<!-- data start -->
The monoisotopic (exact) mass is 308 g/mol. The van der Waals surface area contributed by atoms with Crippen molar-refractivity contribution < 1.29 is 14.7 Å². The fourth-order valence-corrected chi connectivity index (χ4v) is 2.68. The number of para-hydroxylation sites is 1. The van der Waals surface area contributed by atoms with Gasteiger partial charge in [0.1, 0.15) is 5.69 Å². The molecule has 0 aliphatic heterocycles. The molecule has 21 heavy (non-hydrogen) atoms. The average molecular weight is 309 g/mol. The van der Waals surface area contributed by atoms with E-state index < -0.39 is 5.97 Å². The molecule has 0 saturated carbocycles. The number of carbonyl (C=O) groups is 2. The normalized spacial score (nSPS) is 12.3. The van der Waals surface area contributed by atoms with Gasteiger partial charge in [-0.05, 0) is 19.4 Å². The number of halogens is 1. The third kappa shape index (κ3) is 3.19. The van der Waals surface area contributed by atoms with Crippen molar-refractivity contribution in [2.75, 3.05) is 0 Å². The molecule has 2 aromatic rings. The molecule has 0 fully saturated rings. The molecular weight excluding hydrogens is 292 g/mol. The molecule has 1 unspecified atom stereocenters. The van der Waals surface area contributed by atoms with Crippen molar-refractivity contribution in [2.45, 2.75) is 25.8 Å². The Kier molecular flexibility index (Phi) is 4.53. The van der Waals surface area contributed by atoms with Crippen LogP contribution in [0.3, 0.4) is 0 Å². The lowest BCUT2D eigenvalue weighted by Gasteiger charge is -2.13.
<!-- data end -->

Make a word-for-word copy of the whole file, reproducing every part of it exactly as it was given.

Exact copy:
The monoisotopic (exact) mass is 308 g/mol. The van der Waals surface area contributed by atoms with Crippen molar-refractivity contribution < 1.29 is 14.7 Å². The fourth-order valence-corrected chi connectivity index (χ4v) is 2.68. The number of para-hydroxylation sites is 1. The van der Waals surface area contributed by atoms with Gasteiger partial charge in [0.1, 0.15) is 5.69 Å². The molecule has 0 aliphatic heterocycles. The molecule has 21 heavy (non-hydrogen) atoms. The average molecular weight is 309 g/mol. The van der Waals surface area contributed by atoms with E-state index < -0.39 is 5.97 Å². The molecule has 0 saturated carbocycles. The number of carbonyl (C=O) groups is 2. The normalized spacial score (nSPS) is 12.3. The van der Waals surface area contributed by atoms with Gasteiger partial charge in [-0.05, 0) is 19.4 Å². The number of halogens is 1. The third kappa shape index (κ3) is 3.19. The van der Waals surface area contributed by atoms with Crippen molar-refractivity contribution in [2.75, 3.05) is 0 Å². The molecule has 2 aromatic rings. The molecule has 0 fully saturated rings. The molecular weight excluding hydrogens is 292 g/mol. The molecule has 1 unspecified atom stereocenters. The van der Waals surface area contributed by atoms with Crippen molar-refractivity contribution in [2.45, 2.75) is 25.8 Å². The Kier molecular flexibility index (Phi) is 4.53. The van der Waals surface area contributed by atoms with Crippen LogP contribution in [0.3, 0.4) is 0 Å². The lowest BCUT2D eigenvalue weighted by Gasteiger charge is -2.13.